Comparing Income to Expenses: Once you've detailed all of your fixed and variable expenses, see how they compare to your income. Add up your monthly earnings and subtract your expenses to see if you get a positive or negative number.

If you get a positive number, meaning money is left over, you’re doing well. You can plan on using the extra cash to save for a large purchase, vacation, or to increase your retirement account.

If you get a negative, you’ll need to look at balancing the equation.

How to Make a Budget Work by Reducing Spending

The best way to fix negative cash flow when you are learning how to make a budget is to reduce or entirely cut some of your variable costs. Not paying bills is certainly not an option. Rather, look for ways to save by eliminating "nice-to-have" spending vs. necessary spending.

For example, instead of going out to dinner once or twice a week, prepare more home-cooked, less expensive meals and enjoy time at home with family and friends.

Here are some other ways to reduce spending.

  • Use coupons for groceries and shop the sales.

  • Instead of buying bottled water, use tap water and fill reusable bottles.

  • Rather than going out to the movies, rent a movie online or from other type of movie rental location. Better yet, check out a free movie from your local library.

  • For clothes, shop thrift stores or gently-used consignment shops.

  • Instead of an expensive vacation, consider a "stay-cation" and explore local free entertainment, like parks, libraries, museums, bontanical centers, lakes and beaches.
  • To save money on babysitting, consider doing a sitter exchange with other parents.
  • Go to the library for reading material instead of spending money buying books or downloading them online.
  • Research different internet and cellphone plans to see if you might be able to change your provider and save some bucks.
  • Plan your errands so that you only make one shopping trip a week, rather than running to the store every day.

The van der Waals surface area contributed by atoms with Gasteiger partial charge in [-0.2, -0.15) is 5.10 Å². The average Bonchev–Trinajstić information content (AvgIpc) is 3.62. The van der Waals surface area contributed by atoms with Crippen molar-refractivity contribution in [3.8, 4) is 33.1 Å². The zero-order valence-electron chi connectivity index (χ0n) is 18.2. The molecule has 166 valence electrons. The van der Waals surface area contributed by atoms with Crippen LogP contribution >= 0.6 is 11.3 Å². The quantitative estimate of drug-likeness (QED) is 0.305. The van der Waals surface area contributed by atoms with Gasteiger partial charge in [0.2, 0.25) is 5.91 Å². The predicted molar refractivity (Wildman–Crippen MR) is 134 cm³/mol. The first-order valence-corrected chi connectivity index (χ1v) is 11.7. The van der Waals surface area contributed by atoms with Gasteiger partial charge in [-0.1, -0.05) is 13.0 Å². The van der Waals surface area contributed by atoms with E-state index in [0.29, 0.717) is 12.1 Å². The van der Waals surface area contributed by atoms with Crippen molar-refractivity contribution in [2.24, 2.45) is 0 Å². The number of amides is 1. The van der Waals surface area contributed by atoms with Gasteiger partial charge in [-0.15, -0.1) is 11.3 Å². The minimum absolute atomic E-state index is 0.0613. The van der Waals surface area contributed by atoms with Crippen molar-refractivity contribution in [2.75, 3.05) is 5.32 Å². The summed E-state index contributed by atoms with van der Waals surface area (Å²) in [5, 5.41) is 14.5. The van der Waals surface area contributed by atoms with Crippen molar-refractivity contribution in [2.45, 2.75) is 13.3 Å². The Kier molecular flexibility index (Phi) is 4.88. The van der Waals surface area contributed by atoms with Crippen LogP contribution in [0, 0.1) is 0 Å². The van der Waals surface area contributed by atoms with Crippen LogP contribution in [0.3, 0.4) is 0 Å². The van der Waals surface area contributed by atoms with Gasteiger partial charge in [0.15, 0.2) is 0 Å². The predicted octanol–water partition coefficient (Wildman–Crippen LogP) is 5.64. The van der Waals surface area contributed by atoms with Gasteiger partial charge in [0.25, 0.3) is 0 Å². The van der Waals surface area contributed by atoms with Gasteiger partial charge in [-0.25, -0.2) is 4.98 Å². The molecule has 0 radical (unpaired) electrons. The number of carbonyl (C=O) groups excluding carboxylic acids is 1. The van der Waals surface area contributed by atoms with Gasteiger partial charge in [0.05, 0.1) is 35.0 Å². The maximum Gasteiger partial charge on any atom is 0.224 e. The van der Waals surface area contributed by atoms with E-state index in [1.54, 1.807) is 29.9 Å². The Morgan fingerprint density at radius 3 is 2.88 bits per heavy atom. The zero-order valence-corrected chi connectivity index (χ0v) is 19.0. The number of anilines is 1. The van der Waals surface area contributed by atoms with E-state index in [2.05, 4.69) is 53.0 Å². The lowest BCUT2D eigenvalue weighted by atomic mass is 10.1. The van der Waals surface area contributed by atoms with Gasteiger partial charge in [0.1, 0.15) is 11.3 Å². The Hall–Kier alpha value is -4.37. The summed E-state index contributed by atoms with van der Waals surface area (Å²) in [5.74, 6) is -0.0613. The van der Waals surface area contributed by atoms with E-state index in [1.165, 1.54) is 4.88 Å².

• Grow your own vegetables in a garden or in containers on your patio or balcony.

These are just a few ways that you can save money without compromising your lifestyle, as you learn how to make a budget that works for you.

How to Make a Budget Work by Increasing Income

The other slightly harder way of making your budget balance is to find ways to increase your income. This could range from asking for a appropriate pay raise at work or taking on a second job.

You can also earn small amounts of money on the internet by selling items online or taking surveys. Remember that any additional money that you earn needs to be declared on your tax returns, even if it is paid cash in hand.

Once you have determined how to make your income and expenses balance, it's time to put your budget in writing and document each expense. Then, closely track your spending each month to ensure you stay on budget and in control of your finances.

For information on hot to make a budget, see the related articles below.

Related Information - How to Make a Budget

Introduction to Personal Budgeting

Budget Category Percentages

Creating Your First Budget

Budgeting Tips

Involving Family in Household Budget Creation

Living on a Budget

Envelope Budgeting - Is it Right for You?

How to Live on a "Shoestring Budget"

Ideas for Saving Money

› How to Make a Budget